|Dr. Bunkis, M.D., F.A.C.S., Medical Director, OCPS
Q: I have been interested in having a breast augmentation but an a little confused regarding the choice between a saline filled or a silicone gel filled implant.
-Tori G., Coto de Caza, CA
A: Fashion may be fickle but women have been coveting bigger breasts for centuries. More and more women opt for breast augmentation each year. 212,500 breast augmentations were performed in the year 2000 but the number had increased to 291,350 by 2005, a 37% increase, and in spite or our current weak economy, this number just continues to grow!
In November of 2006, silicone gel implants were reapproved by the FDA for breast augmentation in the United States and this created a flurry of interest in breast augmentation with gel implants. In review, the first surgical attempts at breast enlargement occurred in the 1890’s using paraffin injections but the long term results were less than satisfactory. By the 1920’s, the technique was replaced by fat transplants. Surgeons would remove large blocks of fat from the abdominal wall or buttocks and place it into the breasts.
The results were satisfactory initially, but shortly thereafter, the fat would begin to absorb, abscesses would form and the patient would be left with a lumpy breast, not much better than the ones enlarged with the paraffin. In the 1950’s, polyvinyl sponges were developed and utilized for breast augmentation. Upon implantation, these would inevitably turn into hard balls within the breasts. In the 1960’s, prostitutes in Japan and the United States began receiving liquid silicone injections to increase bust size, but long term, results were similar to paraffin with lumpy, painful breasts with frequent abscess formation.
With the introduction of silicone gel implants in 1963, complications were far fewer than with prior surgical attempts at breast enlargement.
In the 1970’s, physicians attempted using saline implants, silicone rubber bags which were filled with salt water, in an effort to decrease the incidence of capsular contractures, a thickening of the scar around may of the breasts first implanted with gel implants. The popularity of the saline filled implants remained low because these implants did not feel as natural as gel filled implants, and the early saline implants had a very high rupture rate.
Most patients implanted with silicone gel devices during the 60’s and 70’s experienced some hardening of the breasts and other complications but patient satisfaction with the procedure remained high because these implants were far superior to the sponges and other materials used prior to the introduction of the gels. Refinements in implant materials and surgical techniques lead to improving results throughout the 1980’s. By the early 1990’s, more than two million women world wide had such implants in place.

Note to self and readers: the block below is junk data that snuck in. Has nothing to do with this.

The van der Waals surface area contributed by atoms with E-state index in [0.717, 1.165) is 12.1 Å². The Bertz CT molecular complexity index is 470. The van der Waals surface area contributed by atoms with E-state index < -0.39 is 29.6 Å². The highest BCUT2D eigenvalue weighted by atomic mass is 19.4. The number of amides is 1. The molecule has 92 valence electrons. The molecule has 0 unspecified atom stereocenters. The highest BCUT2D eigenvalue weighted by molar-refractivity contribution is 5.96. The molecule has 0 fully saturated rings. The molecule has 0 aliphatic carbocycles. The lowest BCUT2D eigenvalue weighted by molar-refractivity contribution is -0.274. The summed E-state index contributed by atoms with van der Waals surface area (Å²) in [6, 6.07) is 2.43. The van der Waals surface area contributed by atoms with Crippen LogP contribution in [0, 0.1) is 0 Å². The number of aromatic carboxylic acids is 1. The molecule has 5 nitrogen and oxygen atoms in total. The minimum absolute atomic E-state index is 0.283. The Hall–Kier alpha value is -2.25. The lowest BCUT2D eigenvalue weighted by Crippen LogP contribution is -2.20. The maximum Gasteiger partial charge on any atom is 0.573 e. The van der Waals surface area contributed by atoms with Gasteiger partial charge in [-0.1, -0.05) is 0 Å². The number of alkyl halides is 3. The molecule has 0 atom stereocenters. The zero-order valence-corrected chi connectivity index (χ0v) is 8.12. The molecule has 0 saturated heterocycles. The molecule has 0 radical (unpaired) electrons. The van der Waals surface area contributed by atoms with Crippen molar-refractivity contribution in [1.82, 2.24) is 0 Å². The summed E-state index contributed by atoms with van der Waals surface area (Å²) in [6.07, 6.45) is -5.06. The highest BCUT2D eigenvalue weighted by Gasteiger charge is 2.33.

A Connie Chung television show in 1991 raised doubt regarding safety of breast implants, bringing to light that many patients were now walking around with ruptured breast implants and questioning whether breast implant patients had a higher likelihood of developing autoimmune diseases such as arthritis or lupus.
Much publicity ensued and the safety of implants was reviewed by the FDA as well as other regulatory health agencies world wide. Most issued rulings that the safety of silicone breast implants had to be studied further and such implants were removed from the market. And studied they were! Literally hundred of scientific studies were carried out, some retrospective, looking at the history of previously performed cases. Others were prospective, studying patients after new implants were inserted in carefully monitored situations. These prospective studies were set up by the major implant manufacturers in the United States, under the auspices of the FDA, and all data was presented to the FDA. The FDA concluded that silicone implants do not increase the incidence of any other diseases. We now know that all implants, whether gel or saline filled, will rupture eventually but the important thing to know is that with current implants and early detection, there is little likelihood of harm to the patient following a rupture of either saline or gel filled implants.